String quartet tip bows to Hendrix
By Mike Bell, Calgary Herald
March 25, 2011 4:02 AM
Turtle Island Quartet performs Saturday at the Banff Centre.
Classical gets experienced? Hooked on Hendrix?
Both descriptions seem apt but really only scratch the surface when it comes to the current work of Grammy-winning string ensemble, Turtle Island Quartet, who bring their reinterpretations of the songs of Jimi Hendrix to the Banff Centre Saturday.
In fact, Mark Summer, cellist and co-founder of the acclaimed California act, sees performing material such as Hey Joe and Gypsy Eyes in a more classical setting as a fitting tribute to someone whose work and artistry is as timeless as that done by the Bachs and Beethovens of their day.
“It’s kind of like having the best of both worlds -present Jimi Hendrix’s music but give it a real respectful forum, in this context,” says Summer. “And to highlight what a brilliant composer he was, and not just a performer.”
For 25 years now, Turtle Island has been making connections such as that, infusing other elements, such as rock, jazz, pop, blues and country into the sometimes staid and stuffy string quartet format.
Along the way, they’ve earned the praises of the classical world for furthering the music’s cause by broadening the scope and making it more accessible, while not dumbing it down or disrespecting it. It’s something that Summer and the rest of the foursome knows is a fine line to walk.
“We’re painfully aware of how this could become a parlour trick, having a string quartet cover all of the parts of a rhythm section or a rock band or something,” says the musician who was trained at the Cleveland Institute of Music, before serving three years in the Winnipeg Symphony Orchestra. “It’s fun that we figured it out, it’s fun that someone in a sound check can call out a tune that we all know and without an arrangement we can all do it . . .
“But we’re trying to present a program that we’d want to go see and after awhile all of these Turtle Island tricks become tiring if they’re not connected to a larger vision of compositional development . . . and just doing what string quartets do so well -these four voices playing together to create harmonies.”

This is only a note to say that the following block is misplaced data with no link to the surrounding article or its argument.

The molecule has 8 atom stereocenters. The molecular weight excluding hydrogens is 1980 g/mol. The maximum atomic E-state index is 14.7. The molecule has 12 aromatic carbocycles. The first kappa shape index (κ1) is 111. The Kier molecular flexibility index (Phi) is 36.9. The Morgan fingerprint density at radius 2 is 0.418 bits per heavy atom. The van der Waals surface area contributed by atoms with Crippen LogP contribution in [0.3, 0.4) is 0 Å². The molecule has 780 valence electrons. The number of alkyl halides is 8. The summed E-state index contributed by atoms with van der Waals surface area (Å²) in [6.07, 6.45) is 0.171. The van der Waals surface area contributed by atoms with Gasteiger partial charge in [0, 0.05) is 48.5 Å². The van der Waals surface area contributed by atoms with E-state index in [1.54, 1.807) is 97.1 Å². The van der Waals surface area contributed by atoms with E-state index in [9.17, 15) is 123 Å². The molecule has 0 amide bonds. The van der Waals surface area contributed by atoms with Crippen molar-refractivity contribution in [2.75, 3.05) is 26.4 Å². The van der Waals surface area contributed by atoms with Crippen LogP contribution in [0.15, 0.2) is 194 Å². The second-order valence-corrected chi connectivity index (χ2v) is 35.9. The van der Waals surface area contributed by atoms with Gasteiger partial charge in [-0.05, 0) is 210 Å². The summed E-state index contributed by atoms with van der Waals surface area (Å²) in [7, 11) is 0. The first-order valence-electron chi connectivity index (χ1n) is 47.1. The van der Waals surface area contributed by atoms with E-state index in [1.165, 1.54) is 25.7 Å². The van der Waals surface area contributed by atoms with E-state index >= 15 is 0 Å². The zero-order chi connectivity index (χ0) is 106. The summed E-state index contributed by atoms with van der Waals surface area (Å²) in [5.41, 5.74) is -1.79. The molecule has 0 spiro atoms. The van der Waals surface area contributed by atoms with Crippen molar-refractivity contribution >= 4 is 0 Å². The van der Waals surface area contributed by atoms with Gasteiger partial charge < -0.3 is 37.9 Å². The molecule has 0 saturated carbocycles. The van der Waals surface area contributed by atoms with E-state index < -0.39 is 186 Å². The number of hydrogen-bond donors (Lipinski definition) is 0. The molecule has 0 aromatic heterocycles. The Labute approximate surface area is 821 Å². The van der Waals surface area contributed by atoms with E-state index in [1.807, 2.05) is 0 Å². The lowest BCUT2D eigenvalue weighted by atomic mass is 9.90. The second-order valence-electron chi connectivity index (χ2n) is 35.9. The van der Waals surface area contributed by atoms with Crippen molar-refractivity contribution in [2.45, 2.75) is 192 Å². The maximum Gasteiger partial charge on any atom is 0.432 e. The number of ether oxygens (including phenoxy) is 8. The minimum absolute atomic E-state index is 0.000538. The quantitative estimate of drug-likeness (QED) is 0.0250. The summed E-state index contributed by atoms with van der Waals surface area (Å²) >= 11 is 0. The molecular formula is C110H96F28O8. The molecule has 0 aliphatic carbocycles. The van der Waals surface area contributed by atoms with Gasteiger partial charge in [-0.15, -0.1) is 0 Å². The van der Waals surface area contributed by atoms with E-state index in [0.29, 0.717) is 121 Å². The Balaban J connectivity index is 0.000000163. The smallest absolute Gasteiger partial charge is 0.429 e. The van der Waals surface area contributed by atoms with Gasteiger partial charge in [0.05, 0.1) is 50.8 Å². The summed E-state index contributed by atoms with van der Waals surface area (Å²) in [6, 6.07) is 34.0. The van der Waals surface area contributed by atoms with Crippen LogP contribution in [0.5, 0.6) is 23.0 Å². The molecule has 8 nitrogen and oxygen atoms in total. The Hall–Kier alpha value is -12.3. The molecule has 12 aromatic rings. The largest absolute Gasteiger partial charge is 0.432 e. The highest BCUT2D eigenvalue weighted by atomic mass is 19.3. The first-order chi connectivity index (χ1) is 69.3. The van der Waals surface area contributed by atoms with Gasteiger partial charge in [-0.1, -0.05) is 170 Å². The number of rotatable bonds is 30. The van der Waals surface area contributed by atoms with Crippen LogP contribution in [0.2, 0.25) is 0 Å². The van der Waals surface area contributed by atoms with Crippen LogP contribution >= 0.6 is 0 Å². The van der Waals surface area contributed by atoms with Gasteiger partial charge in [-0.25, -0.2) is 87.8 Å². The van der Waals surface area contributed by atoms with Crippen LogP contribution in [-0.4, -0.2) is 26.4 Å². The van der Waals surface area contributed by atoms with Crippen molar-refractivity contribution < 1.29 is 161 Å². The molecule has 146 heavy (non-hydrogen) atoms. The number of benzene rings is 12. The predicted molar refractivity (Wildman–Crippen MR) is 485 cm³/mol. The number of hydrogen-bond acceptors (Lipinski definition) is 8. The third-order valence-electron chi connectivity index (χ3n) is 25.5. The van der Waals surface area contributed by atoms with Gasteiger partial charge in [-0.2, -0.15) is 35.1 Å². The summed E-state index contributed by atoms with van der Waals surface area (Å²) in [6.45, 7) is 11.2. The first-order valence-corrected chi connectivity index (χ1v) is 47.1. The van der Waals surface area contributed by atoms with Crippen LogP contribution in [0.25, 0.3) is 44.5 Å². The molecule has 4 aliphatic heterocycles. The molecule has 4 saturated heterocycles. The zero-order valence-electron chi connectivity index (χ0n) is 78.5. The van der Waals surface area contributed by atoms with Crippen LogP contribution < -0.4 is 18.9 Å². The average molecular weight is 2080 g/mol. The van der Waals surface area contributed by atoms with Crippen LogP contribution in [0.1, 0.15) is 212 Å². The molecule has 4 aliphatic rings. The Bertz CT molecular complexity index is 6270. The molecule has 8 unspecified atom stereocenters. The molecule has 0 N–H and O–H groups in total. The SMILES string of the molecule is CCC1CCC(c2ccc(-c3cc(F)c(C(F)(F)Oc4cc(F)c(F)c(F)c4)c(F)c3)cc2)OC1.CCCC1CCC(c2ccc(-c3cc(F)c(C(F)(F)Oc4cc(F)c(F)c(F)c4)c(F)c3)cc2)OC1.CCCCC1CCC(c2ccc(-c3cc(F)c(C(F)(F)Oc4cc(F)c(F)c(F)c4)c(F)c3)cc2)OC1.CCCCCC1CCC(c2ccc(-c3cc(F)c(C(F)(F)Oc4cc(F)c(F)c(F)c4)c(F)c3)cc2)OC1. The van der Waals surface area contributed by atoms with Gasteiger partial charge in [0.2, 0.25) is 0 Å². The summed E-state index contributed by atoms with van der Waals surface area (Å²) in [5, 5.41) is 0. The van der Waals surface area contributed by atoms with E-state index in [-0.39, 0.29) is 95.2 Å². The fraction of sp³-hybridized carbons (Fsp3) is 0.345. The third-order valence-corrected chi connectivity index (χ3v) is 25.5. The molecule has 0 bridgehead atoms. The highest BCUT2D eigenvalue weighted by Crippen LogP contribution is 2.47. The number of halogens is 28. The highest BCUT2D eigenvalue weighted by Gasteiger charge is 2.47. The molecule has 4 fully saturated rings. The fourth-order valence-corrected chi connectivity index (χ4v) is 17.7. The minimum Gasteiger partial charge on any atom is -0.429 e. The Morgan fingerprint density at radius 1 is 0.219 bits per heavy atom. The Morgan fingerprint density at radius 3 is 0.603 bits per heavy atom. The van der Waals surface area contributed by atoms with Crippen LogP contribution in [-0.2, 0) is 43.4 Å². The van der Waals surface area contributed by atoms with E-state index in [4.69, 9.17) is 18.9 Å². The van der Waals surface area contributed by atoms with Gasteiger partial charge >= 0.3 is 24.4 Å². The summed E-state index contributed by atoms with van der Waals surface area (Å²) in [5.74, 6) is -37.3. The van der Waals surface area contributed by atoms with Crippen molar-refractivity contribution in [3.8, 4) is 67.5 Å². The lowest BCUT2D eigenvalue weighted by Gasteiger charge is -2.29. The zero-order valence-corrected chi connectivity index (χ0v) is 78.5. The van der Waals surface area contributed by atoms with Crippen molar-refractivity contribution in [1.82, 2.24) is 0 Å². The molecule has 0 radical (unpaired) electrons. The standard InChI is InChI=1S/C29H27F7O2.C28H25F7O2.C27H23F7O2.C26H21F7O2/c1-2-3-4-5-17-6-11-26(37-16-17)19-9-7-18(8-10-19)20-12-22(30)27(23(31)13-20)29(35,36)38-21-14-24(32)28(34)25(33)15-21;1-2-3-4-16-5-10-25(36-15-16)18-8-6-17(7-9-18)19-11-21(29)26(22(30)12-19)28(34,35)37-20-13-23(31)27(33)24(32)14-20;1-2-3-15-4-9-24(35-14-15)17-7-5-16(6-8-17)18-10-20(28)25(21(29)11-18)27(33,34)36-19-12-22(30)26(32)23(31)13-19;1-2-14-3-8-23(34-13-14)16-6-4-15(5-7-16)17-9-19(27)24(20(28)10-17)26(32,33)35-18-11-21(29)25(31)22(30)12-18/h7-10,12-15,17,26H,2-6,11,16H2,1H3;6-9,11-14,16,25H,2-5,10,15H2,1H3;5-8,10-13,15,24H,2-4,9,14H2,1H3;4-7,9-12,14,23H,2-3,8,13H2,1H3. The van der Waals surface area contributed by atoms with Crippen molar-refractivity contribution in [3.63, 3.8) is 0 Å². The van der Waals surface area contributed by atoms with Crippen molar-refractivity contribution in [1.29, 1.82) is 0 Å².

The Hendrix project, which can also be heard on the group’s latest release Have You Ever Been. . . ?, came from fellow co-founder and violinist David Balakrishnan exposure to the late musician, having seen him perform two shows at the L.A. Forum in 1969 and 1970 -both of which made an lasting and indelible impression.
Perhaps that’s why Balakrishnan threw himself so thoroughly into the project, arranging classic Hendrix tracks -Have You Ever Been (To Electric Ladyland), House Burning Down, 1983. . . (I Merman I Should Turn to Be), and Voodoo Child (Slight Return) -into a four-part suite to open the album. For his part, Summer chose to tackle Little Wing, which he found a somewhat intimidating process.
“When I went to arrange Little Wing I was thinking about Jimi Hendrix as not so much a guitar virtuoso, which he was, but just as this musician who could really reach deep and touch your soul with this music. I was very intimidated to do it, because I think it’s a piece that means a lot to a lot of people,” he says. “So I went in, and I transcribed it and tried to figure out how I could inject my own personal vision of music on the cello into the piece. In fact, I kept going back and forth, and . . . my son, Michael, who’s 22, he heard me play it twice and the second time he said, ‘What happened to all of the cool stuff?’
“I had gone back to the transcription, because I was feeling like, ‘Well, people are going to get upset. I’ve got to really be true to this piece, it’s iconic.’ ”
Summer instead went back to the spirit of the song and the true sense of adventure inherent in Hendrix’s music. It’s that same sense of adventure the string quartet, itself, is quick to embrace, both in the repertoire it chooses, as well as the manner with which they perform it, as live events are even less button-down affairs, with the four members engaging with the audience almost as much as they do their instruments, in an effort to make the music infinitely more accessible. “Our way, the Turtle Island way,” Summer says, “is certainly to be user-friendly and to talk about what we’re doing and why.”
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